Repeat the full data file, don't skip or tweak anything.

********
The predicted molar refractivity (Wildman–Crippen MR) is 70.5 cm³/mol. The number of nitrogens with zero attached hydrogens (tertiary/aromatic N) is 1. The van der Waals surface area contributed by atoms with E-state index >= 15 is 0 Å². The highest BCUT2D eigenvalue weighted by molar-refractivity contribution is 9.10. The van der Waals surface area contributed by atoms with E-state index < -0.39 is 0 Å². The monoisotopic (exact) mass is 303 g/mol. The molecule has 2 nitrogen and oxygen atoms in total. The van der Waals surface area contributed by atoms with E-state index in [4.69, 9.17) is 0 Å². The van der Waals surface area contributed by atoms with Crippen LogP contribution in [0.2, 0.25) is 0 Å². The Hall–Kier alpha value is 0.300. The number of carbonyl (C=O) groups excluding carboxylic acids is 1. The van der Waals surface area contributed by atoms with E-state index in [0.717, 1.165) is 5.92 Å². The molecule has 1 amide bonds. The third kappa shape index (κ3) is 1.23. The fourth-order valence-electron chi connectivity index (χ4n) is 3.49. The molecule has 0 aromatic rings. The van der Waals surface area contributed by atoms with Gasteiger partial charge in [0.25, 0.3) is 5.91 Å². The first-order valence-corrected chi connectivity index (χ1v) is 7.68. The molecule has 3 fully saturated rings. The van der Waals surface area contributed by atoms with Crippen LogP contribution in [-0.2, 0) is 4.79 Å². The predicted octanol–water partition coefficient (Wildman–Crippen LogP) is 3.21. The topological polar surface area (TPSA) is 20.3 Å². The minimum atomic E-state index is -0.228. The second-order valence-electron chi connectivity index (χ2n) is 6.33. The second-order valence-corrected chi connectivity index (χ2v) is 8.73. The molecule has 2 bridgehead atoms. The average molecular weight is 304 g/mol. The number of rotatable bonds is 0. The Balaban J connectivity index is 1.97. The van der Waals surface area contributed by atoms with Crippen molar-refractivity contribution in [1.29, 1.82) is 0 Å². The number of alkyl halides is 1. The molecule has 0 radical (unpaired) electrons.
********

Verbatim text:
The predicted molar refractivity (Wildman–Crippen MR) is 70.5 cm³/mol. The number of nitrogens with zero attached hydrogens (tertiary/aromatic N) is 1. The van der Waals surface area contributed by atoms with E-state index >= 15 is 0 Å². The highest BCUT2D eigenvalue weighted by molar-refractivity contribution is 9.10. The van der Waals surface area contributed by atoms with E-state index < -0.39 is 0 Å². The monoisotopic (exact) mass is 303 g/mol. The molecule has 2 nitrogen and oxygen atoms in total. The van der Waals surface area contributed by atoms with E-state index in [4.69, 9.17) is 0 Å². The van der Waals surface area contributed by atoms with Crippen LogP contribution in [0.2, 0.25) is 0 Å². The Hall–Kier alpha value is 0.300. The number of carbonyl (C=O) groups excluding carboxylic acids is 1. The van der Waals surface area contributed by atoms with E-state index in [0.717, 1.165) is 5.92 Å². The molecule has 1 amide bonds. The third kappa shape index (κ3) is 1.23. The fourth-order valence-electron chi connectivity index (χ4n) is 3.49. The molecule has 0 aromatic rings. The van der Waals surface area contributed by atoms with Gasteiger partial charge in [0.25, 0.3) is 5.91 Å². The first-order valence-corrected chi connectivity index (χ1v) is 7.68. The molecule has 3 fully saturated rings. The van der Waals surface area contributed by atoms with Crippen LogP contribution in [-0.2, 0) is 4.79 Å². The predicted octanol–water partition coefficient (Wildman–Crippen LogP) is 3.21. The topological polar surface area (TPSA) is 20.3 Å². The minimum atomic E-state index is -0.228. The second-order valence-electron chi connectivity index (χ2n) is 6.33. The second-order valence-corrected chi connectivity index (χ2v) is 8.73. The molecule has 2 bridgehead atoms. The average molecular weight is 304 g/mol. The number of rotatable bonds is 0. The Balaban J connectivity index is 1.97. The van der Waals surface area contributed by atoms with Crippen molar-refractivity contribution in [1.29, 1.82) is 0 Å². The number of alkyl halides is 1. The molecule has 0 radical (unpaired) electrons.